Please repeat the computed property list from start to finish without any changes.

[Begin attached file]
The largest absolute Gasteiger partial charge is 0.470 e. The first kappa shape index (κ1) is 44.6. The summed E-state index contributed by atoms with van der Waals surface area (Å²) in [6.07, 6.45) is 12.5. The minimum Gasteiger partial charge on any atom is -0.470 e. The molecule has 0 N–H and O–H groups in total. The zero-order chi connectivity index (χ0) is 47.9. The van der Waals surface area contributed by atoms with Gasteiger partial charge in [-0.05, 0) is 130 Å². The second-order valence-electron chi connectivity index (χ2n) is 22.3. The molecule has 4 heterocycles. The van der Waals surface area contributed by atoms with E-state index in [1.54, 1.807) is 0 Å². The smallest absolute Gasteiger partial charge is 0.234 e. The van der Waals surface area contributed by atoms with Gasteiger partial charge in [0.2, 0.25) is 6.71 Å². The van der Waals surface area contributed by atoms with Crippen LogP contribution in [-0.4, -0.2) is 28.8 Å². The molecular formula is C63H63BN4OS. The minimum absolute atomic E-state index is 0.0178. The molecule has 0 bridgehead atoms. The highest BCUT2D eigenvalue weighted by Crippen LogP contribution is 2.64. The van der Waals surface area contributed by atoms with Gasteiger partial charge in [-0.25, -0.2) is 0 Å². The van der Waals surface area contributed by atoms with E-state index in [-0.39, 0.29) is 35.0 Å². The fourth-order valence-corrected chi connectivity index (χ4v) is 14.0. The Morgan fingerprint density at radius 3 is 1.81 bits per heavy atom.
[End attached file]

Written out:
The largest absolute Gasteiger partial charge is 0.470 e. The first kappa shape index (κ1) is 44.6. The summed E-state index contributed by atoms with van der Waals surface area (Å²) in [6.07, 6.45) is 12.5. The minimum Gasteiger partial charge on any atom is -0.470 e. The molecule has 0 N–H and O–H groups in total. The zero-order chi connectivity index (χ0) is 47.9. The van der Waals surface area contributed by atoms with Gasteiger partial charge in [-0.05, 0) is 130 Å². The second-order valence-electron chi connectivity index (χ2n) is 22.3. The molecule has 4 heterocycles. The van der Waals surface area contributed by atoms with E-state index in [1.54, 1.807) is 0 Å². The smallest absolute Gasteiger partial charge is 0.234 e. The van der Waals surface area contributed by atoms with Gasteiger partial charge in [0.2, 0.25) is 6.71 Å². The van der Waals surface area contributed by atoms with Crippen LogP contribution in [-0.4, -0.2) is 28.8 Å². The molecular formula is C63H63BN4OS. The minimum absolute atomic E-state index is 0.0178. The molecule has 0 bridgehead atoms. The highest BCUT2D eigenvalue weighted by Crippen LogP contribution is 2.64. The van der Waals surface area contributed by atoms with Gasteiger partial charge in [-0.25, -0.2) is 0 Å². The van der Waals surface area contributed by atoms with E-state index in [-0.39, 0.29) is 35.0 Å². The fourth-order valence-corrected chi connectivity index (χ4v) is 14.0. The Morgan fingerprint density at radius 3 is 1.81 bits per heavy atom.